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Thursday, 5 January 2012

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Grassroots and governance

In a country such as ours, stability of governance depends almost entirely on grassroots development. The reason for this is the overwhelming power of the rural vote. In other words, the rural voter could make or break governments in this country.

We were led to these thoughts on listening to Economic Development Deputy Minister Lakshman Yapa Abeywardene at ANCL yesterday on the occasion of the launching of the 'Samurdhi' journal. Our front page today gives the reader some information on this journal which essentially records the progress made by the state in bringing about grassroots development. Among other things, the Deputy Minister said that the Mahinda Rajapaksa administration cannot be dislodged, mainly because it has ushered in grassroots development and ensured the contendedness of the rural voter, besides other achievements.

In other words, the government has managed to take the majority of the people along with it. On account of the fact that development is increasingly touching people, they have no reason to believe in any adverse propaganda which is unleashed against the government. For instance, according to the Deputy Minister, Sri Lanka's poverty level has dropped to seven percent. The state's endeavour, we are told, is to bring this down further to two percent over the next few years.

Moreover, our present Head of State Mahinda Rajapaksa is a People's President and a charismatic leader par excellence. His achievement on the security front of providing the leadership to wipe out the decades long terror menace, is profoundly appreciated by the people on a very wide scale. This magnetic 'pull' is also going a long way in ensuring governmental stability.

Of equal significance, however, is the current development drive which is positively impacting the majority of the people. Besides the declining poverty level, there is the very sizeable GNP per capita which should be taken into account. On account of these strengths, Sri Lanka is today considered a Middle Income Country and an up and coming economic power in this part of the world.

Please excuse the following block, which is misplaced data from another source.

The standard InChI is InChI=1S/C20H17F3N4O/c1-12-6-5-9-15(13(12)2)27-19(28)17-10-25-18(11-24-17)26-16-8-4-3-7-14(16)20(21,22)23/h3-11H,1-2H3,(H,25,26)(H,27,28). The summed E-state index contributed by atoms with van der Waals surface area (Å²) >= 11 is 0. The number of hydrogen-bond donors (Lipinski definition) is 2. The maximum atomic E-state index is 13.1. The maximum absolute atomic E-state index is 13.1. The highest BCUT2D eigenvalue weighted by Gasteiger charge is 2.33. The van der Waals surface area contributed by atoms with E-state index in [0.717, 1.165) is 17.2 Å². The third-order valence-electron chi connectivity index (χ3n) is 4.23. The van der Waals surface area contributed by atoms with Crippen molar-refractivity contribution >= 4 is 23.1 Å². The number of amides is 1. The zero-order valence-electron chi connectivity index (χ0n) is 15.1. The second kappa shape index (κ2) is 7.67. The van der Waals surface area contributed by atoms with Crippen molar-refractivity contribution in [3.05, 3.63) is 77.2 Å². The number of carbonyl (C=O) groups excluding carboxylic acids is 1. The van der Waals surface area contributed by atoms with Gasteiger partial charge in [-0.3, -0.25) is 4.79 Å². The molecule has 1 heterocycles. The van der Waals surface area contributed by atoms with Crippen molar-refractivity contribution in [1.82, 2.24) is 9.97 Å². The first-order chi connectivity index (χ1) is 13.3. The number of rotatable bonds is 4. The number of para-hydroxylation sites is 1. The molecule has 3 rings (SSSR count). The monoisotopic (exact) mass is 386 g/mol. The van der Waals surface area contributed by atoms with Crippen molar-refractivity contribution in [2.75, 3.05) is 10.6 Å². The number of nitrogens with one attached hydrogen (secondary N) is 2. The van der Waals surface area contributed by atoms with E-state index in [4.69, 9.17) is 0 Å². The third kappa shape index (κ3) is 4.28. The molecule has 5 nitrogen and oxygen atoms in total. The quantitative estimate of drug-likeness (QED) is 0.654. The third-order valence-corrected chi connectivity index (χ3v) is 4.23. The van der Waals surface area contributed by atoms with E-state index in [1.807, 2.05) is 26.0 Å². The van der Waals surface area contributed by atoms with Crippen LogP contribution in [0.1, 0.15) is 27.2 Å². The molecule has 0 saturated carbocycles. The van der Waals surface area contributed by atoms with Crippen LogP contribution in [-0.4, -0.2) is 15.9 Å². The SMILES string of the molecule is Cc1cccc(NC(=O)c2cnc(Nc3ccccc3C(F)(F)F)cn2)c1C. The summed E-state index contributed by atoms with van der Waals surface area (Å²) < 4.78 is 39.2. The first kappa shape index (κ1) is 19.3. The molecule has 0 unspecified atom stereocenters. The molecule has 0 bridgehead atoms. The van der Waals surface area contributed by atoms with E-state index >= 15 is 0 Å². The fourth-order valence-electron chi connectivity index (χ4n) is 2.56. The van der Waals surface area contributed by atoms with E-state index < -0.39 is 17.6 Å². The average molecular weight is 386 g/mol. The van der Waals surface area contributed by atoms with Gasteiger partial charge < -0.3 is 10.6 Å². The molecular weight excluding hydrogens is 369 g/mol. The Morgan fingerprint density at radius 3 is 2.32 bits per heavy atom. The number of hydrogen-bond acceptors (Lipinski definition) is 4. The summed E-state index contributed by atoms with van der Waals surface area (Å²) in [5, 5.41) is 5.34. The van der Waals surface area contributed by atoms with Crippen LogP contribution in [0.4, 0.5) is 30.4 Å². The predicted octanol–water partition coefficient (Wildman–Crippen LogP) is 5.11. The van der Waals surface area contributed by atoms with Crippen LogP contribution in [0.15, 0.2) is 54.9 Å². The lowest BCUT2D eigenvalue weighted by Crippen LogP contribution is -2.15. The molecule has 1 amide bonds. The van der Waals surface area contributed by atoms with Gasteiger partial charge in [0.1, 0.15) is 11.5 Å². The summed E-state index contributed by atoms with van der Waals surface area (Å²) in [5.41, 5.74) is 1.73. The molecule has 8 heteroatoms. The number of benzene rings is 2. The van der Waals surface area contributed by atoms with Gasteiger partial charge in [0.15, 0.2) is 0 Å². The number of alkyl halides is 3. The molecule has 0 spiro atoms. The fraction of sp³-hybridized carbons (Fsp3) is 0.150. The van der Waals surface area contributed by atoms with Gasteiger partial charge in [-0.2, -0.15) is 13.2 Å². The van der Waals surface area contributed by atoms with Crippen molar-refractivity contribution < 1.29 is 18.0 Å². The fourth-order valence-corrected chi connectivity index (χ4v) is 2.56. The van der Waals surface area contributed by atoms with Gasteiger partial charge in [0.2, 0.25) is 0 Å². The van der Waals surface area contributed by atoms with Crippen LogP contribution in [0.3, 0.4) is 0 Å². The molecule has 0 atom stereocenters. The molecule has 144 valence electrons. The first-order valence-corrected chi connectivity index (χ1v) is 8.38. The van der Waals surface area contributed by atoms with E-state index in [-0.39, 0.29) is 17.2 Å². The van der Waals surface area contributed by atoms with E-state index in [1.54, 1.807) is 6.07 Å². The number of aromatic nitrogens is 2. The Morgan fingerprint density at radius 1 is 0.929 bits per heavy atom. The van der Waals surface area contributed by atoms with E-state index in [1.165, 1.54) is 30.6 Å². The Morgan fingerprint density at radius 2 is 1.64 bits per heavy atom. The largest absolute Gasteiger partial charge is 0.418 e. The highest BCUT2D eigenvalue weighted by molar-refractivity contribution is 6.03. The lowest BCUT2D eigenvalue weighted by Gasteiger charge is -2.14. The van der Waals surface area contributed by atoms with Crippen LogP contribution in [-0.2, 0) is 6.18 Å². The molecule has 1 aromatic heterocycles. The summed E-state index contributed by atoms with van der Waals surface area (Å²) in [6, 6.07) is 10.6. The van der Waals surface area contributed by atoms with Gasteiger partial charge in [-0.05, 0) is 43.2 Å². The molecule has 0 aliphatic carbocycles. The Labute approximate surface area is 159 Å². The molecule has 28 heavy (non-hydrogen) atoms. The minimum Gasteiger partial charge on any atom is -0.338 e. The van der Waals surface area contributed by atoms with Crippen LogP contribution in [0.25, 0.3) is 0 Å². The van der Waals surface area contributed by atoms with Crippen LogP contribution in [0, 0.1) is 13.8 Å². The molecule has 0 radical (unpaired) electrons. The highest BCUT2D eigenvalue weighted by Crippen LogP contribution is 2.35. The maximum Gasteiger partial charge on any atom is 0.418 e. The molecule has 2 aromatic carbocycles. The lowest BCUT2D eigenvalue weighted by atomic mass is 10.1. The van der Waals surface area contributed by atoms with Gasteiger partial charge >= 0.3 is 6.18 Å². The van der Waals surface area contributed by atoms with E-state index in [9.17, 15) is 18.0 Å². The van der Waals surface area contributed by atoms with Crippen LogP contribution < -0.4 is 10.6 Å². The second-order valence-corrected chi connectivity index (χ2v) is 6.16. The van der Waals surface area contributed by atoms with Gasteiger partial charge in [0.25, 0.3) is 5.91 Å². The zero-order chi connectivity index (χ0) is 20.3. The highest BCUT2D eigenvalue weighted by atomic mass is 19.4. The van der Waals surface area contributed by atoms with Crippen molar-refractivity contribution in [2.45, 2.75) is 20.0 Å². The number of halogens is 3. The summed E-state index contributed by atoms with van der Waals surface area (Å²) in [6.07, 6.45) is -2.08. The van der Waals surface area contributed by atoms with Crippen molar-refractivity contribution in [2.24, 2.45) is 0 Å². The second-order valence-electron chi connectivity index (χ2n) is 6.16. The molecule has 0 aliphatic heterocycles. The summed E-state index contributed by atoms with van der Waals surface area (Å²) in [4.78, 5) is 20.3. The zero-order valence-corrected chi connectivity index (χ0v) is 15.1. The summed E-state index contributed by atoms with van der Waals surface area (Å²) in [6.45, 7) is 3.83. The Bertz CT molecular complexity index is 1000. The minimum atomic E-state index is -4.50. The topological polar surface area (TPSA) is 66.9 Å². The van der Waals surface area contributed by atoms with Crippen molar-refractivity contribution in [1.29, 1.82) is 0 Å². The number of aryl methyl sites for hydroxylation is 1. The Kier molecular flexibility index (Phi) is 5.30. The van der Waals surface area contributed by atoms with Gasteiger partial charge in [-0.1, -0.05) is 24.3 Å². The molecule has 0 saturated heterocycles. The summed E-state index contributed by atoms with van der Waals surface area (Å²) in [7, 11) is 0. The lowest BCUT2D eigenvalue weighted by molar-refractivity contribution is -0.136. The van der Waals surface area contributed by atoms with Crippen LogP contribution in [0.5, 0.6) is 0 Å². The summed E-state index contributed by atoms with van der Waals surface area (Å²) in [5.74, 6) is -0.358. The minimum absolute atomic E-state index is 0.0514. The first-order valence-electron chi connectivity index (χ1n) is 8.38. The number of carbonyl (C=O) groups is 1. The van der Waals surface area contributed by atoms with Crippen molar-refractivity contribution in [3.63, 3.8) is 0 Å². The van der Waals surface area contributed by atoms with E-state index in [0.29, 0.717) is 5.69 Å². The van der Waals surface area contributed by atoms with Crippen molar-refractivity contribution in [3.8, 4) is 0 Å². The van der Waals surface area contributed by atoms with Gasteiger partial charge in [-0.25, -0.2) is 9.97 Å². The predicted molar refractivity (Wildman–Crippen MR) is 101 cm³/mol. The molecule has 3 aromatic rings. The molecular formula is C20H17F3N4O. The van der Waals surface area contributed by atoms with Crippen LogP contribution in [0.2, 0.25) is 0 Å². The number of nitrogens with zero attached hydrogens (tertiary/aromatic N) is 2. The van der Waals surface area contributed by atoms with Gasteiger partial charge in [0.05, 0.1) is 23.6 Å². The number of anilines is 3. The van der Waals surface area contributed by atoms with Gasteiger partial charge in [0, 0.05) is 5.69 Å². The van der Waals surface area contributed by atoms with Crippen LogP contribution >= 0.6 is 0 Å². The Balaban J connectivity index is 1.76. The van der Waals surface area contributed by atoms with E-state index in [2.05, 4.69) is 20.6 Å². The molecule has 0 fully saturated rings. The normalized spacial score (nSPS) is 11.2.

All this does not mean that there are no problems on our plate. As we have time and again mentioned in this commentary, growth with equity is the ideal and this needs to be translated into a very visible ground reality. The government should strike hard on this score, now that terror is out of the way. It should ensure that income equality and other positives are glaringly evident over the length and breadth of this country, including very particularly the North-East.

The people of the North-East should experience in full the fruits of development if ethnicity is to cease to matter for them and the state would need to go the extra mile to ensure that the North-East populace is not short of the needs that would guarantee for them a life of fulfillment.

Deputy Minister Yapa Abeywardene also spoke of the growing possibilities in tourism and on this score too the country has much to be satisfied about. But a principal need on this front is to ensure that not only the leisure industries flourish but also that the more high spending tourists make it to Sri Lanka. To be sure, the tourist industry is beginning to thrive but we need to target also the high spenders who would keep the hotel sector in good trim.

All these facets of development must impact positively on the people's lives. The Samurdhi programme has helped the poorer segments along, but they must also be sufficiently empowered to stand fully on their feet. This is true development. When this happens, the appeal of divisive political slogans, such as those which touch on ethnicity and communalism, could be blunted. Therefore, there could be no alternative to development, correctly understood as growth with equity.

Disaster Management in SL - need for dissemination of information

The earth trembles during an earthquake with differing severities depending on the magnitude of the earthquake and the underground geological conditions. The magnitude of the earthquake is calculated using data from seismometer networks located in different parts of the world. Magnitude as measured on the Richter Scale developed in 1935 can have negative and positive values. Earthquakes (tremors) of magnitudes 1 to 4 may not be felt by humans. Those above 6 can be categorized as dangerous,

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Socio-economic scene

Poly sacks, post-harvest loss and profiteers

Last month, in the middle of the Christmas festive season, the price of vegetables in Colombo and other urban areas skyrocketed. The reason was that the government introduced a regulation requiring the transport of all vegetables to be carried out in plastic or wooden crates rather than gunny bags (hardly ever used nowadays) or polythene sacks.

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Ragging: the Indian experience

India has wide experience in handling the ragging issue and their experience is worth recounting. India has made excellent headway towards minimizing the scourge of raggng in universities. However, the problem is not yet fully solved,

Full Story

 

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